Do you want to move to and live in Zürich? Are you planning to spend some time in Zurich and work? Here you find basic info about living in Zurich.
Zurich, largest city in Switzerland, is a peaceful city and a symbol of modernity. It is set on the edge of Zurich Lake and is surrounded by forested hills. Zurich is called the cultural capital of Switzerland and was ranked third among the most livable cities in Europe and eleventh in the world according to 2018 data. It ranks third in terms of expensiveness for cities in Europe.
Climate in Zurich
The weather in Zurich is very changeable due to proximity of the mountains. The temperature is pretty low and large differences can occur between day and night. Therefore, always prepare for both hot and cold weather.
According to Köppen climate classification, Zurich has a moist terrestrial climate and is experiencing four seasons. The highest temperature in summer is 21°C – 24°C and the lowest is 10°C – 12°C. Winter season ranges between -4°C and 5°C.
The average temperature for the year in Zürich is 9.3°C. The warmest month, on average, is July with an average temperature of 18.6°C. The coolest month on average is January, with an average temperature of 0.3°C.
Public transport in Zurich is run by the Zürcher Verkehrsverbund (ZVV), which covers the entire Zurich canton and consists of buses, trams, ferry services and suburban trains (S-Bahn). The trams, in particular, are a good way to get around. Before you hop aboard, make sure you buy your ticket at a VBZ ticket office or an automatic ticket machine.
Zurich Hauptbahnhof, the main train station, has a continuous train service connecting destinations throughout Switzerland and Europe, as well as suburban S-Bahn trains covering the Zurich region. Online Timetable
For more information you can visit our Getting around in Zurich page.
Spending the Leisure Time
Sports enthusiasts, bon vivants and explorers can find plenty of fun things to do in, on or around Lake Zurich. Whether water sports, relaxing on the verdant lake shore, regional cuisine, family activities or thrilling festivals complete with a lake view – the region around the lake enchants visitors of all ages. Various restaurants with beautiful views of the lake treat their guests to regional and seasonal specialties.
The city boasts over 50 museums and 100 galleries, which feature everything from exhibitions on Swiss national history to cutting-edge design. With various concerts, movie nights, and theater performances, the summer open-air season is a highlight of living in Zurich. Of course, venues like the Zurich Opera House or the Zurich Playhouse offer entertainment all year long. If you have some energy left after power-shopping in Bahnhofsstrasse or exploring Zurich’s club scene, the Alps are only a stone’s throw away with numerous hiking trails and ski resorts.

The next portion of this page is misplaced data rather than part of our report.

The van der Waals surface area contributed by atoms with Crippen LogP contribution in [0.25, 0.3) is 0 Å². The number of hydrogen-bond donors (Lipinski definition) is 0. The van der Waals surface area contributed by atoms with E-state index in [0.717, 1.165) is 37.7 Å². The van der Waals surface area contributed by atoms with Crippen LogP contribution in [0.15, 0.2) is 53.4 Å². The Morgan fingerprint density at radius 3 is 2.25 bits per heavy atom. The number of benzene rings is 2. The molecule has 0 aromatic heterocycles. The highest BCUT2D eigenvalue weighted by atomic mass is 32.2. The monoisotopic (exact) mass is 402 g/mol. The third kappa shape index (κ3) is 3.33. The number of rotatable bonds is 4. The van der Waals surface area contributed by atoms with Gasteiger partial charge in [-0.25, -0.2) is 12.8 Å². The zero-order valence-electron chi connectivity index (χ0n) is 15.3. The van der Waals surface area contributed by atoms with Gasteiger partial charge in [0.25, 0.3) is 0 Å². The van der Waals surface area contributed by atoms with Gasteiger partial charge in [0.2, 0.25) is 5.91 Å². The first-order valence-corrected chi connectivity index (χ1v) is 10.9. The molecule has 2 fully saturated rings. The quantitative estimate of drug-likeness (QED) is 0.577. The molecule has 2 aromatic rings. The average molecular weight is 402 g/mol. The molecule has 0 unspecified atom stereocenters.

The Zurich Tourist Service at the central station or the City of Zurich (cultural office and office for sports and education) can advise you with further details on recreation options in Zurich.
Education in Zurich
Given the criteria of the World Happiness Report, such as life expectancy, freedom, health, working conditions and satisfaction, Switzerland has become one of the most popular education and career destinations for international students. At the same time, most of the universities in the country has the highest employment rate, students get a job in the first 3 months after graduation. For students, business opportunities in Switzerland are mostly concentrated in medicine, watchmaking, food and beverage industry, while there are unlimited job opportunities for those studying in finance and banking.
Working in Zurich?
Competition for Swiss jobs is fierce and opportunities are more limited for those coming from outside of the EU or EFTA (European Free Trade Association), as there are often quotas for jobs in Switzerland for foreigners, even for highly skilled, well-qualified specialists. However, finding a job in Switzerland is possible, including a small selection of jobs in Switzerland for English-speakers, especially in sectors where there are high shortages of skilled workers.
There are jobs for skilled workers in engineering and technology, pharmaceuticals, consulting, banking, insurance and IT, with financial analysts, business analysts and systems analysts in great demand. Engineering, for example, which experiences local shortages, is comprised of almost 40 percent of foreign workers.
If you want to work in a regulated profession – health, teaching, technology, law and social work – in Switzerland, you’ll need to have your foreign qualifications recognised, even if you’re from the EU or EEA.